# Why are conformal transformations so relevant?

I have been studying construction of initial data in general relativity for many years now and it turns out that the most efficient methods to construct such data rely at some point on conformally changing a background metric (you can look at the conformal method, the conformal thin sandwich... see e.g. https://arxiv.org/abs/1402.5585).

The idea of conformal transformations is simple: given a Riemannian manifold $$(M, g)$$ and a smooth positive function $$u$$ on $$M$$, the 2-tensor $$u^2 g$$ is again a metric on $$M$$.

There are simple formulas that relate how the various curvatures change under such a conformal transformation. Some of the simplest and most beautiful ones are:

• The Weyl tensor is multiplied by $$u^2$$ (seen as a fully covariant 4-tensor), i.e. is conformally covariant
• The conformal transformation law for the scalar curvature can be seen as an elliptic equation for $$u$$ (this is one of the core motivations to study the Yamabe problem).

There are other deformations one can potentially think about such as considering the "graph transformation", namely look at the metric induced on the graph of a given function $$f$$ in $$M \times \mathbb{R}$$, i.e. change the metric $$g$$ to $$g + df \otimes df$$ (see e.g. https://arxiv.org/abs/1010.4256). However, formulas appear less appealing from an analytic perspective (for example, ellipticity is not guaranteed).

I would like to understand what makes conformal transformation so relevant among all possible ways to modify a metric.

The beginning of an answer would be that the normalizer of $$O(n)$$ in $$GL(n)$$ is the conformal group $$CO(n)$$. This can be interpreted as saying that two quadratic forms $$\Phi_1, \Phi_2$$ on $$\mathbb{R}^n$$ have the same orthogonal group, $$O(\mathbb{R}^n, \Phi_1) = O(\mathbb{R}^n, \Phi_2)$$, if and only if they are proportional one to another. But I do not see how to pass from this remark to the fact that conformal transformations are the nicest ones to consider.

Could you provide further insights or explanations on the connection between the normalizer of $$O(n)$$ in $$GL(n)$$ being the conformal group $$CO(n)$$ and the preference for conformal transformations in modifying a metric? I would appreciate any additional clarification on this topic.

• I opened this post without paying attention to its author, and half way through I decided I want to leave a comment asking the OP to reach out to one of the MO experts on these conformal stuff for his perspective. Yes, I almost left a comment suggesting you to ask Romain Gicquaud... Commented Jun 27, 2023 at 0:06
• I think the answer is already contained in the 6th paragraph of the post about the "equivalent" quadratic forms. The extension of O(n) by R and the fact that CO(n) is a subgroup of GL(n) could serve to choose the best direction in GL(n) in which one has to deform a given metric. The main issue, from my viewpoint, is how to device the technique helping the choice of that direction. Yang-Mills philosophy can help a much in this regard. Commented Jun 27, 2023 at 8:54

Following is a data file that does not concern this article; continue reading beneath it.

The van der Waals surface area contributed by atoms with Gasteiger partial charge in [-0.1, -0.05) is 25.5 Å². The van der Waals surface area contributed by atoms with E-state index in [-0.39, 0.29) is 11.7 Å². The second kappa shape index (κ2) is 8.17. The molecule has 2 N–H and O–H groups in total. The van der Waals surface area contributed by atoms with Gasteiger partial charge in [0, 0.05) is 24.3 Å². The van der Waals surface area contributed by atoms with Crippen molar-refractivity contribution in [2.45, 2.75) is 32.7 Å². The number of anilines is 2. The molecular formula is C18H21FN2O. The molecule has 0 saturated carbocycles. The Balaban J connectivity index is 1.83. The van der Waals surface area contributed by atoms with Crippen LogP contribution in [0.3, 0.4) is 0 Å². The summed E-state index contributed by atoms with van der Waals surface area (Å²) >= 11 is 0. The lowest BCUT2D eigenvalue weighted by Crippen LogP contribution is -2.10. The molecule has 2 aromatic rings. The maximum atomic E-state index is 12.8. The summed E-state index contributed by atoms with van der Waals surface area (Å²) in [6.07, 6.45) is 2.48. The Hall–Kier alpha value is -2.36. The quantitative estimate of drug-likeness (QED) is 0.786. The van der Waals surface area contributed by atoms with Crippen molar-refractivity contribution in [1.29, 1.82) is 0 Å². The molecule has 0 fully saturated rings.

• In indefinite pseudo-Riemannian geometry, there's a very concrete reason as to why conformal transformations are important... two indefinite nondegenerate quadratic forms are proportional to each other iff their zero sets coincide. For Lorentzian geometry, this means that conformal transformations preserve light cones; more than that, these are precisely the transformations that preserve the causal structure. This requirement is so strong, that for $n$-dim. strongly causal space-times ($n>2$) any bijection that preserves lightlike geodesic segments must be a smooth conformal map. Commented Jun 27, 2023 at 17:42
• @RomainGicquaud: A metric g define a basis for a direction transverse to O(g) in the frame bundle Fr. That direction determine a canonical real line bundle over O(g), which can be identified with CO(g) and considered as a R-principal bundle over O(g). One can find a metric in the conformal class of g by solving a Yang-Mills-Higgs equations for a weight p, section of CO(g) and a connection 1-form w on CO(g), w naturally extending the Levi-Civita 1-form connection of g. This account for what I understand by Yang-Mills philosophy. Commented Jun 28, 2023 at 0:04
• This can also take care about higher order jets of g, the connection 1-form being some kind of first order deformation. All of this and more can be found in Calderbank and Peterson's "spaces with complex structures, Einstein- Weyl geometry and geodesics" and references therein. Another reason for the preference of conformal for deforming metric, I think, is because SO(n) is a deformation retract of GL(n)+ and so, in pure Riemannian setting, conformal geometry is homotopically, differential geometry.. Commented Jun 28, 2023 at 0:15